I won't even try to remember everything that happened over the last week. Nothing spectacular, just a lot of little things. We are starting to get into a routine around here. We will see how things go for the next couple of weeks, but things seem to be somewhat normal.
A lot of reading assignments have built up while I was slacking. I know everyone's life has been incomplete.
First, some geek humor:
Two engineering students meet on campus one day. The first engineer calls out to the other, "Hey -- Nice bike! Where did you get it?"And I am not the only paranoid person. Someone else seems to think that hate-speech legislation is sending our civilization and our churches off the rails.
"Well," replies the other, "I was walking to class the other day when this pretty, young lady rides up on this bike. She jumps off, takes off all of her clothes, and says 'You can have ANYTHING you want!!'"
"Good choice," says the first, "her clothes wouldn't have fit you anyway."
The money quote:
I also wonder about the future of the church growth movement. They are, for all practical purposes, a business. Do you close the doors of a multi-million dollar business in the name of Christ? I have trouble believing that. The cynic in me says that if hate-speech legislation come to our shores, then we will see a rapid liberalization of the non-denominational mega-churches. I have to say that I think name of Jesus will be buddied up with Brahman, Buddha, and Mohammed in the name of the almighty dollar.
This is already well under way in Europe. I see nothing to stop it from happening here as well.
The news media are all a-buzz with the latest press release stating that the oceans are getting warmer. Jerry Pournelle cuts to the heart of the matter. Real science is about data. Where is the data?
And more Jerry Pournelle; this time on Iraq and Vietnam. I can't decide if people that claim to know more than I do can really be that willfully ignorant, or if it is intentional deception, but once again, Jerry has set things straight without me having to do anything. Every slackers dream.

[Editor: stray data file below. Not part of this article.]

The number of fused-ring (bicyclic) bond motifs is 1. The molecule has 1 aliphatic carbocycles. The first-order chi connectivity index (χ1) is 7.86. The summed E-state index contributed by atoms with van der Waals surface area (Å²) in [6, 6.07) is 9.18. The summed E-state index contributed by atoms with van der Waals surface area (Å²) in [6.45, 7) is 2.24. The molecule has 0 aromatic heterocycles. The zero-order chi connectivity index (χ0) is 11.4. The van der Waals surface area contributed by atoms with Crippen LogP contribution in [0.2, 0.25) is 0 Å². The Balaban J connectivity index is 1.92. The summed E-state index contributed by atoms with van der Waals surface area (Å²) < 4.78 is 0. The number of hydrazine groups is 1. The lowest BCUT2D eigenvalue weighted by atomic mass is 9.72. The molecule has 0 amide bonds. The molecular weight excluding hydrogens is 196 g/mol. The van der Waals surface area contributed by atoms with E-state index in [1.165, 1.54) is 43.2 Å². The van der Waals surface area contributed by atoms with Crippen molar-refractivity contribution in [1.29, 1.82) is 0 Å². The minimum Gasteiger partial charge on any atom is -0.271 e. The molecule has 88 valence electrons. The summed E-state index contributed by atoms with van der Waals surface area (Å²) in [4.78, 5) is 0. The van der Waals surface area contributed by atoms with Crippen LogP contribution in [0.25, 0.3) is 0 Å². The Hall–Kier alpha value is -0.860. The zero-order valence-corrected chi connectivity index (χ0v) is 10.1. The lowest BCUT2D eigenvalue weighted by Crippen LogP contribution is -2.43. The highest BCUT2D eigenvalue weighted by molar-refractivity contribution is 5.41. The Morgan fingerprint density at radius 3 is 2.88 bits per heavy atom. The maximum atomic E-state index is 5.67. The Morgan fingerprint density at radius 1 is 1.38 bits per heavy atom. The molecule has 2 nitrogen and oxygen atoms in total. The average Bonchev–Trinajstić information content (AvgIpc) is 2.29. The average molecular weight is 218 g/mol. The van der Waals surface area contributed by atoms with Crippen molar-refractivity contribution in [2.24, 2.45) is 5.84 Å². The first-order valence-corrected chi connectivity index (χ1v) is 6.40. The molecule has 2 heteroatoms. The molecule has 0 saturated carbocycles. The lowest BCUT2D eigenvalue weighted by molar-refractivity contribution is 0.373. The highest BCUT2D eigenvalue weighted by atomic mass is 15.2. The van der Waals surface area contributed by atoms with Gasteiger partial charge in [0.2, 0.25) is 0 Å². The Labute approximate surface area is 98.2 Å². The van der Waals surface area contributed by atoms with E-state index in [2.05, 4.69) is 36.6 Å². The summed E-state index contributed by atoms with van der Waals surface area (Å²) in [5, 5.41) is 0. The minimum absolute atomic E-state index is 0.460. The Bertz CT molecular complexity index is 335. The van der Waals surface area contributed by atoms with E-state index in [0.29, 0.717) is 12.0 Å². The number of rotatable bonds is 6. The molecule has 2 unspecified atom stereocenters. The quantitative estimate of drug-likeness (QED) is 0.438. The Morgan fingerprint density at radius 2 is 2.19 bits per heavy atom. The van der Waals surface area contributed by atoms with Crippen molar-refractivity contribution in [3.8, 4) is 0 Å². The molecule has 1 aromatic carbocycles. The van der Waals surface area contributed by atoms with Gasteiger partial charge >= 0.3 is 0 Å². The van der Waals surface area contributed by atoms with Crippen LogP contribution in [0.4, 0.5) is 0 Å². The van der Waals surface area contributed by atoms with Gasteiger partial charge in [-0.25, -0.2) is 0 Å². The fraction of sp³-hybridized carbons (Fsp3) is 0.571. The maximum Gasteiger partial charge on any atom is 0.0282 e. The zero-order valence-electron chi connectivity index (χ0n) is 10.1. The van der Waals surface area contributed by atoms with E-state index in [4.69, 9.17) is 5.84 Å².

And speaking of Jerry Pournelle, he just returned from a trip. It seems he tangled with the retards that staff the TSA. I have flown exactly once since 9/11. I will fly once more in March for the cruise celebrating my parents 50th anniversary. The next time I board an airplane will be with a one-way ticket out of the United States. Jerry is right. The TSA is a test. If we bow and scrape to these idiots instead of treating them as mad dogs and putting them down, we deserve what comes next.
Last week, we rented a movie. About half way through, it started skipping and otherwise acting up. I tried cleaning the DVD, but it still wouldn't play past a certain point in the movie. Nestina took it out, completely and thoroughly licked the DVD, dried it, and put it back in. It played perfectly. I asked her if she had thought about how many other people had already done that. She replied that she tries not to think about it. Well, it seems spit really is a good, all-purpose cleaner. I also now know there is more than one reason why I only handle rented DVD's by the edges.
Fred Reed blasts Maureen Dowd. Many people accuse Fred of hating all women. No, he just hates feminists. I would tend to agree with him. I have no idea why any woman would think that being an obnoxious pain in the rear will somehow endear them to a man. Of course if that column doesn't generate some serious hate mail, Fred follows it up with his view of the Larry Summers tempest in a tampon holder. Good thing Fred is in Mexico: I don't think he would live long in the States.
It's official: NASA is now talking about biological processes on Mars. And more talk here. And I really want to know what this is. I know what it looks like it is, but I would like to see more analysis of what it is. Lichen on Mars would be huge.
And more on water in Mar's past.
I haven't had much to say recently about the whole evolution vs. creation debate. I guess in my mind, there really isn't much debate. I can see with my own eyes that the earth is vastly older than 6,000 years. All of modern medicine, including the very drugs that have allowed me to live to the present time, are proof of the interrelatedness of all living organisms. I wish all the Discovery Institute folks would read and take to heart this bit from St. Augustine: